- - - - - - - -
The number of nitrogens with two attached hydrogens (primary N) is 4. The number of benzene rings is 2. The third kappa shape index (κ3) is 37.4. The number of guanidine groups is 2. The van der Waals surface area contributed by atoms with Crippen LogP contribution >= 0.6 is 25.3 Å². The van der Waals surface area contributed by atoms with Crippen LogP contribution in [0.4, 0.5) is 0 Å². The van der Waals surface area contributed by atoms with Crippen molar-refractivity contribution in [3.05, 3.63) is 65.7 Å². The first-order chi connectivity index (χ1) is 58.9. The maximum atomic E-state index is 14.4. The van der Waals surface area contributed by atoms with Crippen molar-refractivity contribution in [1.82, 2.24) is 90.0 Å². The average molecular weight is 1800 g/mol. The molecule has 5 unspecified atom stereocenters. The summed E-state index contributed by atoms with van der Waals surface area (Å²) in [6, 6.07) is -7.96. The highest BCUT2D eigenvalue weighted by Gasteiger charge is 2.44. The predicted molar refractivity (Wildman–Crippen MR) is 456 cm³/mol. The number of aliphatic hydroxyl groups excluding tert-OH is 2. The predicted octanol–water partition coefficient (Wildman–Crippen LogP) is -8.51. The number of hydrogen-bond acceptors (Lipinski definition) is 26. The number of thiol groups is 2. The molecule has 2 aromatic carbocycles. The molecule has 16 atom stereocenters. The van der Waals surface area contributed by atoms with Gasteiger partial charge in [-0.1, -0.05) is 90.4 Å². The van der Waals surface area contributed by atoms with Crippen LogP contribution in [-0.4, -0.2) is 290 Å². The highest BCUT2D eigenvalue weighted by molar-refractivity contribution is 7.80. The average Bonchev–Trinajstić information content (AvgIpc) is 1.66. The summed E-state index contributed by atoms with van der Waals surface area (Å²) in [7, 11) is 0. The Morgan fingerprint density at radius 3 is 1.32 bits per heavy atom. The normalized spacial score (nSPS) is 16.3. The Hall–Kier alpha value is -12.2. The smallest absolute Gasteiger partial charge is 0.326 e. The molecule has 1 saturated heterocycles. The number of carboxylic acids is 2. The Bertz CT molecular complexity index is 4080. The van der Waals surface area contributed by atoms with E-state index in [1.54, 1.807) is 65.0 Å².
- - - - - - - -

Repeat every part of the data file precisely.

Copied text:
The number of nitrogens with two attached hydrogens (primary N) is 4. The number of benzene rings is 2. The third kappa shape index (κ3) is 37.4. The number of guanidine groups is 2. The van der Waals surface area contributed by atoms with Crippen LogP contribution >= 0.6 is 25.3 Å². The van der Waals surface area contributed by atoms with Crippen LogP contribution in [0.4, 0.5) is 0 Å². The van der Waals surface area contributed by atoms with Crippen molar-refractivity contribution in [3.05, 3.63) is 65.7 Å². The first-order chi connectivity index (χ1) is 58.9. The maximum atomic E-state index is 14.4. The van der Waals surface area contributed by atoms with Crippen molar-refractivity contribution in [1.82, 2.24) is 90.0 Å². The average molecular weight is 1800 g/mol. The molecule has 5 unspecified atom stereocenters. The summed E-state index contributed by atoms with van der Waals surface area (Å²) in [6, 6.07) is -7.96. The highest BCUT2D eigenvalue weighted by Gasteiger charge is 2.44. The predicted molar refractivity (Wildman–Crippen MR) is 456 cm³/mol. The number of aliphatic hydroxyl groups excluding tert-OH is 2. The predicted octanol–water partition coefficient (Wildman–Crippen LogP) is -8.51. The number of hydrogen-bond acceptors (Lipinski definition) is 26. The number of thiol groups is 2. The molecule has 2 aromatic carbocycles. The molecule has 16 atom stereocenters. The van der Waals surface area contributed by atoms with Gasteiger partial charge in [-0.1, -0.05) is 90.4 Å². The van der Waals surface area contributed by atoms with Crippen LogP contribution in [-0.4, -0.2) is 290 Å². The highest BCUT2D eigenvalue weighted by molar-refractivity contribution is 7.80. The average Bonchev–Trinajstić information content (AvgIpc) is 1.66. The summed E-state index contributed by atoms with van der Waals surface area (Å²) in [7, 11) is 0. The Morgan fingerprint density at radius 3 is 1.32 bits per heavy atom. The normalized spacial score (nSPS) is 16.3. The Hall–Kier alpha value is -12.2. The smallest absolute Gasteiger partial charge is 0.326 e. The molecule has 1 saturated heterocycles. The number of carboxylic acids is 2. The Bertz CT molecular complexity index is 4080. The van der Waals surface area contributed by atoms with E-state index in [1.54, 1.807) is 65.0 Å².